By operating in the UHF frequency band, which is lower than that used by conventional cellular networks, MUOS will provide U.S. and allied warfighters with the tactical ability to communicate in “disadvantaged” environments, including heavily forested areas where higher-frequency signals would be otherwise impaired. Even troops in buildings with no satellite access are expected to see an increase in communications capability. The original contract between Lockheed Martin and the U.S. Navy’s Communications Satellite Program Office was announced in September 2004, extending for seven years and valued at $2.1 billion, for an opening two-satellite Initial Operational Capability. That contract has since been extended and present schedules envisage the launches of MUOS-3 and MUOS-4 next year, followed by MUOS-5 in 2016. All will utilize the Atlas V 551.

The next-generation MUOS network will comprise five satellites - including one on-orbit spare - and is expected to operate beyond 2025. Image Credit: U.S. Navy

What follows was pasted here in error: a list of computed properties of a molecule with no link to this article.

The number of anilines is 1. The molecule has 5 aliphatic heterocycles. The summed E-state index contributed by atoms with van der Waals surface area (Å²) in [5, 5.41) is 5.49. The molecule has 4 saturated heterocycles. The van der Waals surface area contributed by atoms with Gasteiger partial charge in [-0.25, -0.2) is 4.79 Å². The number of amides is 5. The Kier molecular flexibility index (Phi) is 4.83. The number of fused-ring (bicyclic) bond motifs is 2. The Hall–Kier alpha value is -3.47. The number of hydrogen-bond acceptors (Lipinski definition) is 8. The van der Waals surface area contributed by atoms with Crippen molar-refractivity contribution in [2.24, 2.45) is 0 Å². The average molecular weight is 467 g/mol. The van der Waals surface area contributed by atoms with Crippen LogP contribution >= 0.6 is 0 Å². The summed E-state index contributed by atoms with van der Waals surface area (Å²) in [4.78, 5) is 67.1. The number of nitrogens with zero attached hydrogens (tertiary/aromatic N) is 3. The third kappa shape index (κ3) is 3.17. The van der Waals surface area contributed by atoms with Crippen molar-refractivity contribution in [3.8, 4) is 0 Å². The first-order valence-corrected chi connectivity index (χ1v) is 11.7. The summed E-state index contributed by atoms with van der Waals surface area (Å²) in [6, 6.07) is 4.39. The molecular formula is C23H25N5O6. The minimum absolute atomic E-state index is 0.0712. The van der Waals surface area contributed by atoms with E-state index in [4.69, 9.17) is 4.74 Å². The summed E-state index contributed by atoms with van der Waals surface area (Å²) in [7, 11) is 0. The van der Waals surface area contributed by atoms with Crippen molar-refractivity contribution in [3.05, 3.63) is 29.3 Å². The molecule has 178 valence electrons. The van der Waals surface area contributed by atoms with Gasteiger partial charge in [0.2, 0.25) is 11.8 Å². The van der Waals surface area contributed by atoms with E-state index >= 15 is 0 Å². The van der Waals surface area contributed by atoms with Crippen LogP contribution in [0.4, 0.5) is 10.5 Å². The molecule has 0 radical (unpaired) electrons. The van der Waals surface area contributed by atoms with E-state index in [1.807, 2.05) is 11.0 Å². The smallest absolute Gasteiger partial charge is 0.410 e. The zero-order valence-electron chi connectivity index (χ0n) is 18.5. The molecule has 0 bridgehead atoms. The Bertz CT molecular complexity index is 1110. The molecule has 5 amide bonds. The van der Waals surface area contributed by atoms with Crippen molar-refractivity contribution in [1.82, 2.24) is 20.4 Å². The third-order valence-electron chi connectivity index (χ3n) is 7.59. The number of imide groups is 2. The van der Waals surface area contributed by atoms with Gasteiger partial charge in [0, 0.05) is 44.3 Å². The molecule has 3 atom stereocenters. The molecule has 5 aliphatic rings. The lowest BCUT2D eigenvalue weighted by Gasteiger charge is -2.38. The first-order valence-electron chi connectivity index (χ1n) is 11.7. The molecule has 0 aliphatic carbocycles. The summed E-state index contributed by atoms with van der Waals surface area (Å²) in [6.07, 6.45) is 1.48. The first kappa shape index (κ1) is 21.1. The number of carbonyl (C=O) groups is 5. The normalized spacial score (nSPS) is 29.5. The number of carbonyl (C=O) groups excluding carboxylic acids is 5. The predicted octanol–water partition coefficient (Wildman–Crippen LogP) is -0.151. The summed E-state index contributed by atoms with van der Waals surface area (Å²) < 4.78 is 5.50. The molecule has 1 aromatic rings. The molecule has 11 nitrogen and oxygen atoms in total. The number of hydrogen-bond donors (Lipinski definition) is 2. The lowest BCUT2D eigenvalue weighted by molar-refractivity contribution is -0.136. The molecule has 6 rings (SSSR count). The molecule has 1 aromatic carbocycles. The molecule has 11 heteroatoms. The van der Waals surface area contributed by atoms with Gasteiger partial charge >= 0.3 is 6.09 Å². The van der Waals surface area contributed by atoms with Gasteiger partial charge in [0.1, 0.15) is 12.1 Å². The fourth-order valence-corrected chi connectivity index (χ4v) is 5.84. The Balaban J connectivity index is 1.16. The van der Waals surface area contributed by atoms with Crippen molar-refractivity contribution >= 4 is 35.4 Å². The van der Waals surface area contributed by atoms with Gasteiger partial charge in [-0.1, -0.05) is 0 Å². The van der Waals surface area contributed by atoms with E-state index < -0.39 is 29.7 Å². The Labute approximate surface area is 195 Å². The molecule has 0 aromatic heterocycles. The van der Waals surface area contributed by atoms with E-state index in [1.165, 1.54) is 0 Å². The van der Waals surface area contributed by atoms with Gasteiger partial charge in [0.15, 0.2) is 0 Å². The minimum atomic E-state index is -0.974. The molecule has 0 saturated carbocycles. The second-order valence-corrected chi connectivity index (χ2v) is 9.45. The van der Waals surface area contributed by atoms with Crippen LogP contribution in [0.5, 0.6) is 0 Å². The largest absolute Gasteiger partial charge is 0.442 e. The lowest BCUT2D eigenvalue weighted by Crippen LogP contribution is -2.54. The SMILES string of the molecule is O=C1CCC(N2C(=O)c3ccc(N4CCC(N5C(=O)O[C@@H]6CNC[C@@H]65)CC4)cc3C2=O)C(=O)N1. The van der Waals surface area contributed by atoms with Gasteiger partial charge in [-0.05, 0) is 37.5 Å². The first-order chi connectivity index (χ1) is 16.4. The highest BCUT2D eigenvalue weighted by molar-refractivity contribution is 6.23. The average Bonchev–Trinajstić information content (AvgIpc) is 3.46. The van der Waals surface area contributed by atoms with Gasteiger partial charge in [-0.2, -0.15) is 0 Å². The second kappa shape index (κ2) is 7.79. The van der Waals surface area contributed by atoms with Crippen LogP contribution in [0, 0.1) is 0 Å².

The next-generation MUOS network will comprise five satellites—including one on-orbit spare—and is expected to operate beyond 2025. Image Credit: U.S. Navy

Lockheed Martin completed required systems testing on MUOS-2 in January 2013, following what was described as “an efficient integration and test campaign” by Iris Bombelyn, vice president for the company’s Narrowband Communications Mission Area. The satellite was then placed into storage, and in May 2013 it was delivered to Cape Canaveral Air Force Station for final testing, propulsion system fueling, and payload fairing encapsulation. “MUOS-2 will add on-orbit military satellite communication that is heavily in demand,” explained Bombelyn. “Our first space vehicle has performed exceptionally on-orbit, providing legacy payload voice calls at full capacity. In fact, we recently demonstrated mobile data and voice transmissions using our advanced payload.”